Can you discuss any innovative solutions or features provided by Ontada that addressed specific challenges in your research projects?

The most relevant development is the evolution of our biomarker presentation layer which allows DNA and protein-based tumor molecular profiles to be available in a readable and searchable format.

Are there any upcoming research projects or initiatives where you plan to leverage Ontada's solutions?

We competitively applied for and were awarded a contract to work with the FDA to conduct a natural history study on rare cancers, including cancers that may present at a rate well below 10-50,000 cases per year. The development of new drugs for these orphan indications is hampered by access to large numbers of patients who can be studied in a controlled and systematic fashion. Due to the large size of The Network, we have access to cohorts of these patients for a natural history study. This study will describe how they are diagnosed, any biomarkers that may have been used in diagnosis and treatment selection, and how well they respond to available treatments. The data will be shared with the FDA as part of a large research project and published in peer-reviewed journals so that the information can be shared across the cancer community.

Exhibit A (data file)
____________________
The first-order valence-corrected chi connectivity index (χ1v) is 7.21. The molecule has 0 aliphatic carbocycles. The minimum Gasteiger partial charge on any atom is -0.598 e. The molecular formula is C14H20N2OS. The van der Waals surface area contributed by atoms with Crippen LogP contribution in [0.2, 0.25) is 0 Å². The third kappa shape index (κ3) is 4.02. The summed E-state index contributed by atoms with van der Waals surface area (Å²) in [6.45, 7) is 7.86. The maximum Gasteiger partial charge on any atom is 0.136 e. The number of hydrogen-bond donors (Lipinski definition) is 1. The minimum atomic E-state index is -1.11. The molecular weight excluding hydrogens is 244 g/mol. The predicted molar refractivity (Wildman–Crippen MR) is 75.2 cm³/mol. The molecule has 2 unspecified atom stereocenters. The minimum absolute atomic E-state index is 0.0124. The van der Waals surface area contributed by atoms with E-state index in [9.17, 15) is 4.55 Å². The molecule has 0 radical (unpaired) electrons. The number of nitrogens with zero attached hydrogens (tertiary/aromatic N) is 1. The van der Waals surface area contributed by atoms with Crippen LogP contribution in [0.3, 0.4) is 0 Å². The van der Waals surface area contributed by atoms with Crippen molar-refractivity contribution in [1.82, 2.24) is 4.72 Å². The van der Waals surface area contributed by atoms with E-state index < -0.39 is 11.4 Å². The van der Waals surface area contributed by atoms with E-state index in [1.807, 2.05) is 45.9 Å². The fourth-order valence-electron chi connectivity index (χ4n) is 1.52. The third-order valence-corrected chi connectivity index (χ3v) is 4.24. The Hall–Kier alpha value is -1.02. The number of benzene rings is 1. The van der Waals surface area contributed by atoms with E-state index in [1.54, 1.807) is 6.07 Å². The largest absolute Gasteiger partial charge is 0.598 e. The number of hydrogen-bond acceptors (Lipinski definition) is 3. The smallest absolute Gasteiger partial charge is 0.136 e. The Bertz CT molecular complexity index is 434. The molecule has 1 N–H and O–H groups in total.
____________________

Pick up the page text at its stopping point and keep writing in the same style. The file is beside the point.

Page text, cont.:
Based on your experience, what advice would you give to community oncologists wanting to learn more about this?

I would encourage physicians, in particular the newcomers at practices in The US Oncology Network, to look to their more experienced physicians in their practices to learn about research opportunities. Ontada’s work with life sciences companies also provides opportunities to engage clinicians in various educational initiatives. This may include Curbside Connect, a 1:1 engagement between a clinician and one of The Network’s specialists about a challenging disease scenario. It could also include educational guidance from the customer to a physician about a rare disease or disease variant regarding a recently developed treatment. The opportunities to participate in research exist, and we continually reach out to interested physicians to participate. Hopefully, as the technology continues to improve, the opportunities to improve patient care and clinical research will become more intuitive and part of clinicians’ daily work.